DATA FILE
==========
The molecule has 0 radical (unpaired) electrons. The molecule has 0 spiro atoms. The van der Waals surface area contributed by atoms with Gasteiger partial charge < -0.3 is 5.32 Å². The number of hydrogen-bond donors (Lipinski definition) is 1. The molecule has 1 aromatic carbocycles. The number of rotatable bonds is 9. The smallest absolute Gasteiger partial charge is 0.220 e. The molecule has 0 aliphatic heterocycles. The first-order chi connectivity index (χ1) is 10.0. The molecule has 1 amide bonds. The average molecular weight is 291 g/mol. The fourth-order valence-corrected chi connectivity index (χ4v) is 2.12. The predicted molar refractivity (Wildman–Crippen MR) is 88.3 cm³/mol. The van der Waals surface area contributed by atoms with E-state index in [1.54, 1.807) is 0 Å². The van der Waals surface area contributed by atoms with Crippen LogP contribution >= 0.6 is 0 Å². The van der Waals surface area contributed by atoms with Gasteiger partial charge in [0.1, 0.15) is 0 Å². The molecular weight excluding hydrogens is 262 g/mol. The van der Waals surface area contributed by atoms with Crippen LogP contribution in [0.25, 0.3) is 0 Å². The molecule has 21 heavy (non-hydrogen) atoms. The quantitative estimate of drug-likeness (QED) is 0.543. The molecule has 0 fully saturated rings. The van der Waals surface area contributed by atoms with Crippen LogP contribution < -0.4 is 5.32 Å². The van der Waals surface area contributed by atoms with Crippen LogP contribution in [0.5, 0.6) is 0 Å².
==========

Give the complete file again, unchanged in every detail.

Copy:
The molecule has 0 radical (unpaired) electrons. The molecule has 0 spiro atoms. The van der Waals surface area contributed by atoms with Gasteiger partial charge < -0.3 is 5.32 Å². The number of hydrogen-bond donors (Lipinski definition) is 1. The molecule has 1 aromatic carbocycles. The number of rotatable bonds is 9. The smallest absolute Gasteiger partial charge is 0.220 e. The molecule has 0 aliphatic heterocycles. The first-order chi connectivity index (χ1) is 10.0. The molecule has 1 amide bonds. The average molecular weight is 291 g/mol. The fourth-order valence-corrected chi connectivity index (χ4v) is 2.12. The predicted molar refractivity (Wildman–Crippen MR) is 88.3 cm³/mol. The van der Waals surface area contributed by atoms with E-state index in [1.54, 1.807) is 0 Å². The van der Waals surface area contributed by atoms with Crippen LogP contribution >= 0.6 is 0 Å². The van der Waals surface area contributed by atoms with Gasteiger partial charge in [0.1, 0.15) is 0 Å². The molecular weight excluding hydrogens is 262 g/mol. The van der Waals surface area contributed by atoms with Crippen LogP contribution in [0.25, 0.3) is 0 Å². The molecule has 21 heavy (non-hydrogen) atoms. The quantitative estimate of drug-likeness (QED) is 0.543. The molecule has 0 fully saturated rings. The van der Waals surface area contributed by atoms with Crippen LogP contribution < -0.4 is 5.32 Å². The van der Waals surface area contributed by atoms with Crippen LogP contribution in [0.5, 0.6) is 0 Å².